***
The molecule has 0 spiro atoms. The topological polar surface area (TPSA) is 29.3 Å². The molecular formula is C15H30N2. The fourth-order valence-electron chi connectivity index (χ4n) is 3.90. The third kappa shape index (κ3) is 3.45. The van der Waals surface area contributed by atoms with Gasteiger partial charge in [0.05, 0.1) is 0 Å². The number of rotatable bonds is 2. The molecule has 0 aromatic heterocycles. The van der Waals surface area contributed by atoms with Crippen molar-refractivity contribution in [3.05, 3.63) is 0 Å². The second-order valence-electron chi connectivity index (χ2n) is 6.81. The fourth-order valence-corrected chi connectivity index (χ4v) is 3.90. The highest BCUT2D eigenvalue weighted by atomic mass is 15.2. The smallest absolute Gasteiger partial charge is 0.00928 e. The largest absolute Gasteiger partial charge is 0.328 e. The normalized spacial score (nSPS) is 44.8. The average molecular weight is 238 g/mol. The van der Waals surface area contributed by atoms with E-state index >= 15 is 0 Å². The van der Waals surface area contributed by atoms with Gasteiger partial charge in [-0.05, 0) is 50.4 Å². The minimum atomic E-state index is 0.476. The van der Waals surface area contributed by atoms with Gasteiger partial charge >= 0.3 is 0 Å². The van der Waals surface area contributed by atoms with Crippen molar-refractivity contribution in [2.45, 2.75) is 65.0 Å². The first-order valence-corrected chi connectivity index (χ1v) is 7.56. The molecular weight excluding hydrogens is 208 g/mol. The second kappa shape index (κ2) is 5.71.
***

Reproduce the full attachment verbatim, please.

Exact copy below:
The molecule has 0 spiro atoms. The topological polar surface area (TPSA) is 29.3 Å². The molecular formula is C15H30N2. The fourth-order valence-electron chi connectivity index (χ4n) is 3.90. The third kappa shape index (κ3) is 3.45. The van der Waals surface area contributed by atoms with Gasteiger partial charge in [0.05, 0.1) is 0 Å². The number of rotatable bonds is 2. The molecule has 0 aromatic heterocycles. The van der Waals surface area contributed by atoms with Crippen molar-refractivity contribution in [3.05, 3.63) is 0 Å². The second-order valence-electron chi connectivity index (χ2n) is 6.81. The fourth-order valence-corrected chi connectivity index (χ4v) is 3.90. The highest BCUT2D eigenvalue weighted by atomic mass is 15.2. The smallest absolute Gasteiger partial charge is 0.00928 e. The largest absolute Gasteiger partial charge is 0.328 e. The normalized spacial score (nSPS) is 44.8. The average molecular weight is 238 g/mol. The van der Waals surface area contributed by atoms with E-state index >= 15 is 0 Å². The van der Waals surface area contributed by atoms with Gasteiger partial charge in [-0.05, 0) is 50.4 Å². The minimum atomic E-state index is 0.476. The van der Waals surface area contributed by atoms with Gasteiger partial charge >= 0.3 is 0 Å². The van der Waals surface area contributed by atoms with Crippen molar-refractivity contribution in [2.45, 2.75) is 65.0 Å². The first-order valence-corrected chi connectivity index (χ1v) is 7.56. The molecular weight excluding hydrogens is 208 g/mol. The second kappa shape index (κ2) is 5.71.